Ramadan in Yemen: Fasting by day, Starving by Night

Fatima Saleh: I have two ceaseless worries: hunger and eviction

ACTNews, SANA’A – Fatima Saleh (58), a woman from Sana’a, Yemen, told Al-Jazeera that she did not sleep in daytime as many do in Ramadan. She had to wander the city of Sana’a to visit neighbors and local shops, hoping to get something to feed her family at night.

This difficult condition that she faced during was in contrast with the condition she had before the war broke. “I used to live with dignity in my house, and Ramadan was my best month. The war has deprived us of joy every day. Last Ramadan was fine, but this one is very tough. We fast in the daytime and starve in the night," Fatima told Al-Jazeera in June 2017.

In the Muslim world, Ramadan is meant to be a happy and spiritual occasion, but in war-ravaged Yemen, there seems only a little room left for happiness. The United Nations warned in April 2017 that 17 million Yemenis were facing famine, barring urgent humanitarian aid from the international community.

The war that has raged on for years has pushed many Yemeni families to the brink of poverty and desperation. "It is Ramadan, and I am up to my neck in poverty. I need food for my family and I need to pay the 20,000 rials [$80] for house rent. I have two ceaseless worries: hunger and eviction," she continued.


Ramadan has also fallen at a time when Yemen is facing a severe cholera epidemic, with the World Health Organization estimating there have been more than 530 deaths and more than 65,000 suspected cases of cholera since April. This situation has made Mohammad Al-Mokhdari, another Yemeni resident in Sana’a, felt unhappy.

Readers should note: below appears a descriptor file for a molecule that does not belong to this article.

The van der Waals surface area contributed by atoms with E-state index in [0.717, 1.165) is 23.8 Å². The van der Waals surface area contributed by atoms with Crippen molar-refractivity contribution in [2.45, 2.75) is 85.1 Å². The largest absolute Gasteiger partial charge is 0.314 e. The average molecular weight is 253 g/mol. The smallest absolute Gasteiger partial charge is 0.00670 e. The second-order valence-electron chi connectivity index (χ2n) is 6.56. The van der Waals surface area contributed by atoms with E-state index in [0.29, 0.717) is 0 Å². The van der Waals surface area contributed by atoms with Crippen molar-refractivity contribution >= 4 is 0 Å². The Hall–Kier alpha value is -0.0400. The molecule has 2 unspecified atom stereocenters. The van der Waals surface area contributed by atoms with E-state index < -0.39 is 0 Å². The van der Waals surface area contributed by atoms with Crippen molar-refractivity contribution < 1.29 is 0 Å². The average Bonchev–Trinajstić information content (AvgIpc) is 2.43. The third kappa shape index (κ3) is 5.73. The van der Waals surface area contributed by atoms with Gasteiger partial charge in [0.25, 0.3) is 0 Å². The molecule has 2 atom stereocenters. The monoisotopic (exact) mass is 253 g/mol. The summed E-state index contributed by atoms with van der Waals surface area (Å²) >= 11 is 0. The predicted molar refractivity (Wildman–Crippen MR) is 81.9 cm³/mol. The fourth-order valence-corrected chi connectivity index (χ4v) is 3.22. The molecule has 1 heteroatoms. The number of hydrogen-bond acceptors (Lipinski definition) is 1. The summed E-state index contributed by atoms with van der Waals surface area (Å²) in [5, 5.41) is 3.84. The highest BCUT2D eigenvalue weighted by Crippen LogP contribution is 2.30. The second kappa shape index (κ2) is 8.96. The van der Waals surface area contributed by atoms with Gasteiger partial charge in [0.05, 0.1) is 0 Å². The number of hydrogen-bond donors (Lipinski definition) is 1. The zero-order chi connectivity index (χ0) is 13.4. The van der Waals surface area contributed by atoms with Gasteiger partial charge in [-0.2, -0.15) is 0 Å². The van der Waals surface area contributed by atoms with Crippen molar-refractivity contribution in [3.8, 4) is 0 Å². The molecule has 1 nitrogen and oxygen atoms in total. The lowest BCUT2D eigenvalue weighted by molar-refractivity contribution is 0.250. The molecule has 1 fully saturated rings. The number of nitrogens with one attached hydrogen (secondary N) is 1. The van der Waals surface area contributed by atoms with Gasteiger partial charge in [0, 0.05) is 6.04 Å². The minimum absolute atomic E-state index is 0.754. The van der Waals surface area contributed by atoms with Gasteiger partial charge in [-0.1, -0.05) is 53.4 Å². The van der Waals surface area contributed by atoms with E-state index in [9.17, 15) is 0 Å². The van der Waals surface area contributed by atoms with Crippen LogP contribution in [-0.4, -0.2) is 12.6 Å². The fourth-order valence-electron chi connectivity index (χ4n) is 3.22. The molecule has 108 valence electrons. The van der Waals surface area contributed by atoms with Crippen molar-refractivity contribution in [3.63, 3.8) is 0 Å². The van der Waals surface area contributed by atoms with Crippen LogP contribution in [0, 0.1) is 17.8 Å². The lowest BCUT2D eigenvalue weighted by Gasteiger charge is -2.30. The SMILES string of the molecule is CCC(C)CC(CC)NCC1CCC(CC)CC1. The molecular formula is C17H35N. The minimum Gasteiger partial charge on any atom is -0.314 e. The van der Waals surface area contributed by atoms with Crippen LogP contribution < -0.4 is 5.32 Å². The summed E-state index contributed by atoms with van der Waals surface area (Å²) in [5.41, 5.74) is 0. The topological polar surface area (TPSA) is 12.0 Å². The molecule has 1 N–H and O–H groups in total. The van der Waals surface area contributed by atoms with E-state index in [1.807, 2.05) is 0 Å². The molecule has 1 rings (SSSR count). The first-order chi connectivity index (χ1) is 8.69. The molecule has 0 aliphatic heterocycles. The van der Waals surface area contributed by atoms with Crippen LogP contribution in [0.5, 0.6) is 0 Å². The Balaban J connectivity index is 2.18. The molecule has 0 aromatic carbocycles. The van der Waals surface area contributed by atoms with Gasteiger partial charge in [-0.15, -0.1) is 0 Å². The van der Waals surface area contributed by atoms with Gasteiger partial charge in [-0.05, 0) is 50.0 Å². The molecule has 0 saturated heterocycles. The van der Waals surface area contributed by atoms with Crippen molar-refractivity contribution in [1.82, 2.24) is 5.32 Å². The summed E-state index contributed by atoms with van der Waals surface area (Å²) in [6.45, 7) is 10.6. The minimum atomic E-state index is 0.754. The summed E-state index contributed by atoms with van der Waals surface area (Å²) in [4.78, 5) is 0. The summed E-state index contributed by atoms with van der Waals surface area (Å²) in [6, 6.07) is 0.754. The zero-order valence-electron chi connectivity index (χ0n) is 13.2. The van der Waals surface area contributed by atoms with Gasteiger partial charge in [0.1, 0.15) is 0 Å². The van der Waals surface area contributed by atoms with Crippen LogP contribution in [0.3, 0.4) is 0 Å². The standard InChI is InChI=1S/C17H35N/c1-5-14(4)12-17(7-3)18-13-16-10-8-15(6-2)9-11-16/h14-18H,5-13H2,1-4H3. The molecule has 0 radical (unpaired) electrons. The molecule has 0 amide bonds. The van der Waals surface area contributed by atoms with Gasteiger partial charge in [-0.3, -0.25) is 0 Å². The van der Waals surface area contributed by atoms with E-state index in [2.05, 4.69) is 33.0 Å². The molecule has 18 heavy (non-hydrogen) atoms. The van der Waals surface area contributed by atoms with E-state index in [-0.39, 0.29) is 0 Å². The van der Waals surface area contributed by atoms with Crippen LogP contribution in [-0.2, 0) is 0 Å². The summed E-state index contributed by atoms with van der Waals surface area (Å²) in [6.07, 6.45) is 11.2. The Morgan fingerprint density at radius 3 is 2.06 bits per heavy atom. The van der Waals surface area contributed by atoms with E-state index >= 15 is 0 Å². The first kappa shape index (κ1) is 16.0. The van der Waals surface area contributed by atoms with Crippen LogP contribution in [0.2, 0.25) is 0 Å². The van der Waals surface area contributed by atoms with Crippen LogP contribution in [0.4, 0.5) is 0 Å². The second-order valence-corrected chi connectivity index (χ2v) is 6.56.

"Ramadan is a special time. Unfortunately, I am not feeling the bliss I used to feel prior the war's breakout in Yemen … Prices of food items are high and money is hard to earn here," Mohamed, a father of 10, told Al Jazeera.

Mohamed was unemployed, and lavish Ramadan feast is something he couldn’t afford. Their daily iftar mostly consisted of a little more than yogurt and bread. To be able to fulfill their needs, two of his young children collected plastic bottles off the streets and sell them to recycling plants, earning a few dollars a day. 


"It is difficult. We barely find the basics, rice and bread. Eating meat, chicken and enough vegetables and fruits has become a dream this Ramadan. Gone are the days when Ramadan used to have a special taste in my house and everyone's in Yemen,” he said.

Although Ramadan is just a month, the difficulty faced by the Yemenis has worsened their condition. Without proper nourishment, they can’t optimally fast and do their acts of worship in the month of Ramadan.

Andi Noor Faradiba of Global Humanity Response (GHR) – Aksi Cepat Tanggap (ACT) stated that the Ramadan generosity from the people of Indonesia will reach Yemen once more. “Insha Allah, there will be iftar and suhoor distribution for Yemen, as well as staple food parcels to fulfill their basic needs. We are working to bring the best Ramadan for Yemen,” said Faradiba. []

Photo Sources: TRT World, Al-Jazeera, ACT